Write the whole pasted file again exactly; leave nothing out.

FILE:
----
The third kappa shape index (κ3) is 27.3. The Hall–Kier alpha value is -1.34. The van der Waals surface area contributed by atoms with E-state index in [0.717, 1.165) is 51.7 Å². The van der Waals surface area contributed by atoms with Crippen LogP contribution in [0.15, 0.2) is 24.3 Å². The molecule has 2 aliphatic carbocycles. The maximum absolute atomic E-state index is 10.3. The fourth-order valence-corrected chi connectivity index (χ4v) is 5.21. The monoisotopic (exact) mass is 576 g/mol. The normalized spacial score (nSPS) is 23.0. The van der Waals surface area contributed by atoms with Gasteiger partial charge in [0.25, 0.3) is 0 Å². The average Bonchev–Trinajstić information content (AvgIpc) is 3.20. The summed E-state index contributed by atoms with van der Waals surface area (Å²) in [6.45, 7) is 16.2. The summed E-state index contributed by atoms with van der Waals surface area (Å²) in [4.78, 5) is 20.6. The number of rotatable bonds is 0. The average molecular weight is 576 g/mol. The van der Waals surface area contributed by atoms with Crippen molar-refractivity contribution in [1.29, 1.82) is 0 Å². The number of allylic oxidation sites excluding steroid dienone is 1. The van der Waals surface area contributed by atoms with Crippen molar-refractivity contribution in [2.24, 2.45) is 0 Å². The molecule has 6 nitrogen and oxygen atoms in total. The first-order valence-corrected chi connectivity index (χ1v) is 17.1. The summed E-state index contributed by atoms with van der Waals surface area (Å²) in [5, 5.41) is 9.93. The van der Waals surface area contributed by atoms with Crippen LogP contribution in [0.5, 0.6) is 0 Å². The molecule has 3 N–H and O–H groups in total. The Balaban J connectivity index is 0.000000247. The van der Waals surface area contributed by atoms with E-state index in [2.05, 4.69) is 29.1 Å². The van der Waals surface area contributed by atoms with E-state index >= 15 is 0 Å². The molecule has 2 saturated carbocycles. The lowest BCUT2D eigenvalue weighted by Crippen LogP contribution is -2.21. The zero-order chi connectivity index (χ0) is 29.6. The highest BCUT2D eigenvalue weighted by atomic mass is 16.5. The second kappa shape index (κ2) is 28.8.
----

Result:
The third kappa shape index (κ3) is 27.3. The Hall–Kier alpha value is -1.34. The van der Waals surface area contributed by atoms with E-state index in [0.717, 1.165) is 51.7 Å². The van der Waals surface area contributed by atoms with Crippen LogP contribution in [0.15, 0.2) is 24.3 Å². The molecule has 2 aliphatic carbocycles. The maximum absolute atomic E-state index is 10.3. The fourth-order valence-corrected chi connectivity index (χ4v) is 5.21. The monoisotopic (exact) mass is 576 g/mol. The normalized spacial score (nSPS) is 23.0. The van der Waals surface area contributed by atoms with Gasteiger partial charge in [0.25, 0.3) is 0 Å². The average Bonchev–Trinajstić information content (AvgIpc) is 3.20. The summed E-state index contributed by atoms with van der Waals surface area (Å²) in [6.45, 7) is 16.2. The summed E-state index contributed by atoms with van der Waals surface area (Å²) in [4.78, 5) is 20.6. The number of rotatable bonds is 0. The average molecular weight is 576 g/mol. The van der Waals surface area contributed by atoms with Crippen molar-refractivity contribution in [1.29, 1.82) is 0 Å². The number of allylic oxidation sites excluding steroid dienone is 1. The van der Waals surface area contributed by atoms with Crippen molar-refractivity contribution in [2.24, 2.45) is 0 Å². The molecule has 6 nitrogen and oxygen atoms in total. The first-order valence-corrected chi connectivity index (χ1v) is 17.1. The summed E-state index contributed by atoms with van der Waals surface area (Å²) in [5, 5.41) is 9.93. The van der Waals surface area contributed by atoms with Crippen LogP contribution in [0.5, 0.6) is 0 Å². The molecule has 3 N–H and O–H groups in total. The Balaban J connectivity index is 0.000000247. The van der Waals surface area contributed by atoms with E-state index in [2.05, 4.69) is 29.1 Å². The van der Waals surface area contributed by atoms with E-state index >= 15 is 0 Å². The molecule has 2 saturated carbocycles. The lowest BCUT2D eigenvalue weighted by Crippen LogP contribution is -2.21. The zero-order chi connectivity index (χ0) is 29.6. The highest BCUT2D eigenvalue weighted by atomic mass is 16.5. The second kappa shape index (κ2) is 28.8.